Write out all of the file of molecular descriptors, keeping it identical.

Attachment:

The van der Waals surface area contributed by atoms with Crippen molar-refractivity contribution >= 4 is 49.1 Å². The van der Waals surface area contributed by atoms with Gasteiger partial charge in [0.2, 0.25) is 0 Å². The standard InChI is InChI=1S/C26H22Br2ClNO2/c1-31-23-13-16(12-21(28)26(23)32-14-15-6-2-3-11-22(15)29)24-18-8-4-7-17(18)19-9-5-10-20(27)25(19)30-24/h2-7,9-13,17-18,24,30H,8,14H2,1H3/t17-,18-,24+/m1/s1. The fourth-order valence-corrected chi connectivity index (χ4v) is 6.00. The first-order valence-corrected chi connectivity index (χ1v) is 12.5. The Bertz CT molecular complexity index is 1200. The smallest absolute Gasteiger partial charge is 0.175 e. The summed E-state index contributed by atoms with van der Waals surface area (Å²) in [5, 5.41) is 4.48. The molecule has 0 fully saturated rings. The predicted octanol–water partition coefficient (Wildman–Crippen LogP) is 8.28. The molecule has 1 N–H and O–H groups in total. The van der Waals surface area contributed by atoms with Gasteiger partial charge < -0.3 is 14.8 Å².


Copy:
The van der Waals surface area contributed by atoms with Crippen molar-refractivity contribution >= 4 is 49.1 Å². The van der Waals surface area contributed by atoms with Gasteiger partial charge in [0.2, 0.25) is 0 Å². The standard InChI is InChI=1S/C26H22Br2ClNO2/c1-31-23-13-16(12-21(28)26(23)32-14-15-6-2-3-11-22(15)29)24-18-8-4-7-17(18)19-9-5-10-20(27)25(19)30-24/h2-7,9-13,17-18,24,30H,8,14H2,1H3/t17-,18-,24+/m1/s1. The fourth-order valence-corrected chi connectivity index (χ4v) is 6.00. The first-order valence-corrected chi connectivity index (χ1v) is 12.5. The Bertz CT molecular complexity index is 1200. The smallest absolute Gasteiger partial charge is 0.175 e. The summed E-state index contributed by atoms with van der Waals surface area (Å²) in [5, 5.41) is 4.48. The molecule has 0 fully saturated rings. The predicted octanol–water partition coefficient (Wildman–Crippen LogP) is 8.28. The molecule has 1 N–H and O–H groups in total. The van der Waals surface area contributed by atoms with Gasteiger partial charge < -0.3 is 14.8 Å².